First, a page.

The English Reader: Or, Pieces in Prose and Poetry, from the Best Writers; Designed to Assist Young Persons to Read with Propriety and Effect; Improve Their Language and Sentiments, and to Inculcate the Most Important Principles of Piety and Virtue, with a Few Preliminary Observations on the Principles of Good Reading
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able action affections allow appear attention beauty blessing called cause character condition consider continued course danger dark death desire earth enjoy equal evils eyes fall father fear feel fortune give greater ground hand happiness heart heaven honour hope human interest kind king labours least less light live look Lord mankind manner means mind misery nature never objects observed once ourselves pain pass passions path peace perfection person pleasing pleasures possession present principle proper reading reason reflection regard religion render respect rest rich rise scene seemed sense shining sometimes soul sound spirit stand suffer temper thee things thou thought tion true truth turn vice virtue voice whole wisdom wise wish youth
Page 228 - Though in the paths of death I tread, With gloomy horrors overspread ; My steadfast heart shall fear no ill, For thou, O Lord, art with me still ; Thy friendly crook shall give me aid, And guide me through the dreadful shade Though in a bare and rugged way, Through devious lonely wilds I stray.
Page 222 - On earth join all ye creatures to extol Him first, him last, him midst, and without end. Fairest of stars, last in the train of night, If better thou belong not to the dawn, Sure pledge of day, that crown'st the smiling morn With thy bright circlet, praise him in thy sphere, While day arises, that sweet hour of prime.
Page 29 - Seest thou a man wise in his own conceit? there is more hope of a fool than of him.
Page 193 - With thee conversing I forget all time ; All seasons and their change, all please alike. Sweet is the breath of morn, her rising sweet, With charm of earliest birds...
Page 182 - Know, all the good that individuals find, Or God and nature meant to mere mankind, Reason's whole pleasure, ^all the joys of sense, Lie in three words, health, peace, and competence.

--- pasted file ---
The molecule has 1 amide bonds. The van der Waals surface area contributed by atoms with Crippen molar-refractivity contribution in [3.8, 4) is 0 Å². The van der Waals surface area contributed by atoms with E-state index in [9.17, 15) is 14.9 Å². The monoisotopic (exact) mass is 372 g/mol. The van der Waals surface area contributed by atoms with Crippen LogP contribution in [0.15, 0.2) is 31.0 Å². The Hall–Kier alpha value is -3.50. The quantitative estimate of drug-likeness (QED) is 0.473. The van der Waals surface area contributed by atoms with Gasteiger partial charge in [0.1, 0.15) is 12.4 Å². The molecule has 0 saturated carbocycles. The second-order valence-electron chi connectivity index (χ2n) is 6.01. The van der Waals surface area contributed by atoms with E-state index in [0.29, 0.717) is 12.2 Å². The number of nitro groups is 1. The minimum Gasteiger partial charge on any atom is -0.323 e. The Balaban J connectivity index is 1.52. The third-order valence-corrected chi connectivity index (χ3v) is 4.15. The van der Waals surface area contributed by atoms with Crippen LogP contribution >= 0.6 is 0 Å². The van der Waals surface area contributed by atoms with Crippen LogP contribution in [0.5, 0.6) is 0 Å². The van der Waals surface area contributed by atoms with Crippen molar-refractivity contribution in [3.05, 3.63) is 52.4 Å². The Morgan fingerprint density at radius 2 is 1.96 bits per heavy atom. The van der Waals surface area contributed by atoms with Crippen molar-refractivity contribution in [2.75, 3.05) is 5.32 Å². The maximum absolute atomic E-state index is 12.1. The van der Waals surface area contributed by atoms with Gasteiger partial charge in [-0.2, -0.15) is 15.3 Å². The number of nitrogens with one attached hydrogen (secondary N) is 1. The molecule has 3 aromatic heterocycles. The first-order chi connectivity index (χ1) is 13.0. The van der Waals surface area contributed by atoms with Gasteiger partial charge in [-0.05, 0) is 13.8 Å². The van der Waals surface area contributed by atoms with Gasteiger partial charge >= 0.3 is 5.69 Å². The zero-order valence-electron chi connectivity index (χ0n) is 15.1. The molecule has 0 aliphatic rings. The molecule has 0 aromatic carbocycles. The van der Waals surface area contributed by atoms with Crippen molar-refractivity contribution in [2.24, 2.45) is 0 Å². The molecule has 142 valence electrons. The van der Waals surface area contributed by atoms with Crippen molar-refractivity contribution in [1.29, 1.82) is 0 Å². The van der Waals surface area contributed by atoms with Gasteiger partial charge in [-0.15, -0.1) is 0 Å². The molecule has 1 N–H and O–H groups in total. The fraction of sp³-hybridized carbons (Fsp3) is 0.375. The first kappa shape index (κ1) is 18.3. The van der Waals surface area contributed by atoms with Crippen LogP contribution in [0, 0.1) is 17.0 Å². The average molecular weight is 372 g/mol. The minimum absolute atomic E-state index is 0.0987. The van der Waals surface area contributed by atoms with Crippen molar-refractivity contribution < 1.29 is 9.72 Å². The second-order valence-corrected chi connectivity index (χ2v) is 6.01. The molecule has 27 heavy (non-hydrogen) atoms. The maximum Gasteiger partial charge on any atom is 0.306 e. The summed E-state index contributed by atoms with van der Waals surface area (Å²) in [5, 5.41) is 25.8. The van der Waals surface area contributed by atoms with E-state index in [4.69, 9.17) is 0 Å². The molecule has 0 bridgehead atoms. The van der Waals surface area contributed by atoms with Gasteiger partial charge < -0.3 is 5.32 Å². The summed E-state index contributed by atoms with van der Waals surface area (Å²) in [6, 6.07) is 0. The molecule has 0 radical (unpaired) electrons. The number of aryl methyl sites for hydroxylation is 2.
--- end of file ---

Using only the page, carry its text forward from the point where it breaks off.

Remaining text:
Page 218 - I am lord of the fowl and the brute. 0 solitude! where are the charms That sages have seen in thy face ? Better dwell in the midst of alarms, Than reign in this horrible place. 1 am out of humanity's reach, I must finish my journey alone, Never hear the sweet music of speech, I start at the sound of my own.
Page 185 - The sound must seem an echo to the sense : Soft is the strain when Zephyr gently blows, And the smooth stream in smoother numbers flows ; But when loud surges lash the sounding shore, The hoarse, rough verse should like the torrent roar : When Ajax strives some rock's vast weight to throw, The line too labours, and the words move slow ; Not so, when swift Camilla scours the plain, Flies o'er th' unbending corn, and skims along the main.
Page 79 - There is not, in my opinion, a more pleasing and triumphant consideration in religion than this, of the perpetual progress which the soul makes towards the perfection of its nature, without ever arriving at a period in it.
Page 247 - Should fate command me to the farthest verge Of the green earth, to distant barbarous climes, Rivers unknown to song ; where first the sun Gilds Indian mountains, or his setting beam Flames on th...
Page 14 - That changed through all, and yet in all the same, Great in the earth as in the ethereal frame, Warms in the sun, refreshes in the breeze, Glows in the stars, and blossoms in the trees : Lives through all life, extends through all extent, Spreads undivided, operates unspent...